36, 161-169.
ROBEY, T.S.
MANNINO, M.A. & THOMAS, K.D.
Intensive Mesolithic exploitation of coastal resources?
Evidence from a shell deposit on the Isle of Portland
(Southern England) for the impact of human foraging on
populations of intertidal rocky shore molluscs. Journal of
Archaeological Science 28, 1101-1114.
Making sense of space at Dunefield Midden campsite,
western Cape, South Africa. South African Journal of
Field Archaeology 1, 63-70.
PARKINGTON, J.E., POGGENPOEL, C., HALKETT, D. & HART, T.
1987
2001
Patterns in stone: the lithic assemblage from Dunefield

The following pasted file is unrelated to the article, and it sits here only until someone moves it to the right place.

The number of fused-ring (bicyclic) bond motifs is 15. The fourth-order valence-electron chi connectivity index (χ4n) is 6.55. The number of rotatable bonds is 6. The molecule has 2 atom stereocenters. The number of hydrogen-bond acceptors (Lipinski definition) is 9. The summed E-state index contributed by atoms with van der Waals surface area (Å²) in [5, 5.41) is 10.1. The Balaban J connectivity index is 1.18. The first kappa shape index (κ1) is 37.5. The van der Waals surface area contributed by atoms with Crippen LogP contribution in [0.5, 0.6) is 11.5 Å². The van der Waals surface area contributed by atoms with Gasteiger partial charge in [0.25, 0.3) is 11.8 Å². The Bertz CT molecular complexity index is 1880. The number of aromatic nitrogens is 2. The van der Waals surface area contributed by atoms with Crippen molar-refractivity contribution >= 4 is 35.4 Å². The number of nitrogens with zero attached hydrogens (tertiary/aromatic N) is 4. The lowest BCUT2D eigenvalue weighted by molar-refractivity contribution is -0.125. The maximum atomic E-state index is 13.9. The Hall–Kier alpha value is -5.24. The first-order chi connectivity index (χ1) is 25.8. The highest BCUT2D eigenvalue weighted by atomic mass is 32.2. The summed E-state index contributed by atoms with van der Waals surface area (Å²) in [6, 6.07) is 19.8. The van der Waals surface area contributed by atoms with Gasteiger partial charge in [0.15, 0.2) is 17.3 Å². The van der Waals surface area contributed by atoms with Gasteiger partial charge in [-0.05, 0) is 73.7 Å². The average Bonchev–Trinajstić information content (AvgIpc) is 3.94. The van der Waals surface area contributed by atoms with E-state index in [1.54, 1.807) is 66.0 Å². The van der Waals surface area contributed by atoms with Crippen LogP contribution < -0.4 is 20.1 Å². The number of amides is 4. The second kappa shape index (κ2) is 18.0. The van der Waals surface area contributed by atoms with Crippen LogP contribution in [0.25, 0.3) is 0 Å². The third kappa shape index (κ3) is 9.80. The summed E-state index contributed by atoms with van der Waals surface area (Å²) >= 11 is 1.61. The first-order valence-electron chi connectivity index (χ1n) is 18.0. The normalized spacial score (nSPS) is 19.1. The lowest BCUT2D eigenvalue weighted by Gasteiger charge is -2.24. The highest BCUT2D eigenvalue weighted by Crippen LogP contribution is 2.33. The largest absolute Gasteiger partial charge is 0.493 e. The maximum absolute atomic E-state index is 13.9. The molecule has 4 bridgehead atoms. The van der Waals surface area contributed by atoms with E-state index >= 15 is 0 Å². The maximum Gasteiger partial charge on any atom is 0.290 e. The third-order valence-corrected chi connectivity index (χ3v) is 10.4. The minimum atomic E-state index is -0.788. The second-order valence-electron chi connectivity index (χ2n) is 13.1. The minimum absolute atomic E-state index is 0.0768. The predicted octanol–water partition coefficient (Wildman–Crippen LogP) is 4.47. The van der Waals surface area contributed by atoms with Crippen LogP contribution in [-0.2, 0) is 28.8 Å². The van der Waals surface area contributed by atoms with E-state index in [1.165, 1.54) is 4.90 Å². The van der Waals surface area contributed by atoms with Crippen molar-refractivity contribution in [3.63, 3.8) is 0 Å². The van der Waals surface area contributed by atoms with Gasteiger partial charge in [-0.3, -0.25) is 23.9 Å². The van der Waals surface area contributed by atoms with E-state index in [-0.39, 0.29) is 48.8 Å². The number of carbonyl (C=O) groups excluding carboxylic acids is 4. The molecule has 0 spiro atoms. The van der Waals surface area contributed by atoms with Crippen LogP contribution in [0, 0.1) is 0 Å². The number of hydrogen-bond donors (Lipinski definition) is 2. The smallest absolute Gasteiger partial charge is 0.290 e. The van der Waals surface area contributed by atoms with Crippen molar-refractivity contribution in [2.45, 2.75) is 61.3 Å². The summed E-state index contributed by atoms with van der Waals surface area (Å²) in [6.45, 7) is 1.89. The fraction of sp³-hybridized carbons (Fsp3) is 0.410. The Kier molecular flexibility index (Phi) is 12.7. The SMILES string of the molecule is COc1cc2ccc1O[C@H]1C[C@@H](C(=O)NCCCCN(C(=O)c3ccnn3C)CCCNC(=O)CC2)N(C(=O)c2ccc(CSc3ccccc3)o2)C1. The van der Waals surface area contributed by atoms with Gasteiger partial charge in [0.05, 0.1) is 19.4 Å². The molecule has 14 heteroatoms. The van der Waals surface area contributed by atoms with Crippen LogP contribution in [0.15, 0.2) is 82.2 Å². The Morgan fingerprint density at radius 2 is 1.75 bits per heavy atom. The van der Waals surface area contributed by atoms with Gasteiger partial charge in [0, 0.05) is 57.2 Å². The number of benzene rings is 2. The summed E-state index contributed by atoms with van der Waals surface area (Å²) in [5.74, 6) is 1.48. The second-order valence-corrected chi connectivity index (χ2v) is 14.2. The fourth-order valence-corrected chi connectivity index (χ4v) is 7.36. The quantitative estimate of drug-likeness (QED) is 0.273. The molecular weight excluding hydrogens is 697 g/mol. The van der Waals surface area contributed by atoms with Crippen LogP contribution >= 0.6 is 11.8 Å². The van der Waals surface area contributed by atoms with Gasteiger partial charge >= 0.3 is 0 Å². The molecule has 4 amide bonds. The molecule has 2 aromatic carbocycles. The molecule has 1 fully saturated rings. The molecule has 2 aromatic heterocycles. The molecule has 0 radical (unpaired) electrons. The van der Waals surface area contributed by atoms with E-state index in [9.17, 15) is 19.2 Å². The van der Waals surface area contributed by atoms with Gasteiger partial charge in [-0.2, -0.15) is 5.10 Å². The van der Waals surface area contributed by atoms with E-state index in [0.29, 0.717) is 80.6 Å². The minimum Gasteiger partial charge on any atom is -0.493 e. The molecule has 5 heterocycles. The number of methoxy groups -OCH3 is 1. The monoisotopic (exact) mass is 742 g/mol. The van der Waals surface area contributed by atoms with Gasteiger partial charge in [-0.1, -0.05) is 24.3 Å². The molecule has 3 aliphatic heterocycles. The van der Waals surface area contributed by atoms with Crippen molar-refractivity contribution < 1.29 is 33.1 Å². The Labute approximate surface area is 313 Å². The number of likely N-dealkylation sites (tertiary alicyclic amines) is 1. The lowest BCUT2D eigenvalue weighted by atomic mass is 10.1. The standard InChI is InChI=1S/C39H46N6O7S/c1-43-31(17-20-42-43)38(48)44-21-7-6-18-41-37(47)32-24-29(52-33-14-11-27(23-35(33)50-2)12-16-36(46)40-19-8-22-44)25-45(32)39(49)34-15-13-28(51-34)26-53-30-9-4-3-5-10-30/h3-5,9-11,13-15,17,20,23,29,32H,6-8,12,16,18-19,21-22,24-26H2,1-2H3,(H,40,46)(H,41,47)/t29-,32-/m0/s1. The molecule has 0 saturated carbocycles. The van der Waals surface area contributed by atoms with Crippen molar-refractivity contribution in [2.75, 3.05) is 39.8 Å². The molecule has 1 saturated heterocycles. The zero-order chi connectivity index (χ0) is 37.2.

Midden, Western Cape, South Africa. South African
Archaeological Bulletin 57, 31-37.
PARKINGTON, J.E.
LASIAK, T.
1991
The revolution that wasn’t: a new interpretation of the origins of modern human behavior. Journal of Human Evolution 39, 453-563.
The stratigraphic and cultural sequence at Tortoise Cave,
Verlorenvlei. In Papers in the Prehistory of the Western
Cape, South Africa, edited by PARKINGTON, J.E. & HALL, M.,
pp. 294-325. British Archaeological Reports, Oxford.
SCHWEITZER, F.R. & WILSON, M.L.
1982
Byneskranskop 1, a late Quaternary living site in the southern Cape Province, South Africa. Annals of the South
African Museum 88, 1-203.
S. C. Aranzadi. Z. E. Donostia/San Sebastián
MOLLUSK AND TORTOISE SIZE AS PROXIES FOR STONE AGE POPULATION DENSITY IN SOUTH AFRICA: IMPLICATIONS FOR THE EVOLUTION OF HUMAN CULTURAL CAPACITY
SINGER, R. & WYMER, J.J.
1982
The Middle Stone Age at Klasies River Mouth in South
Africa. University of Chicago Press. Chicago.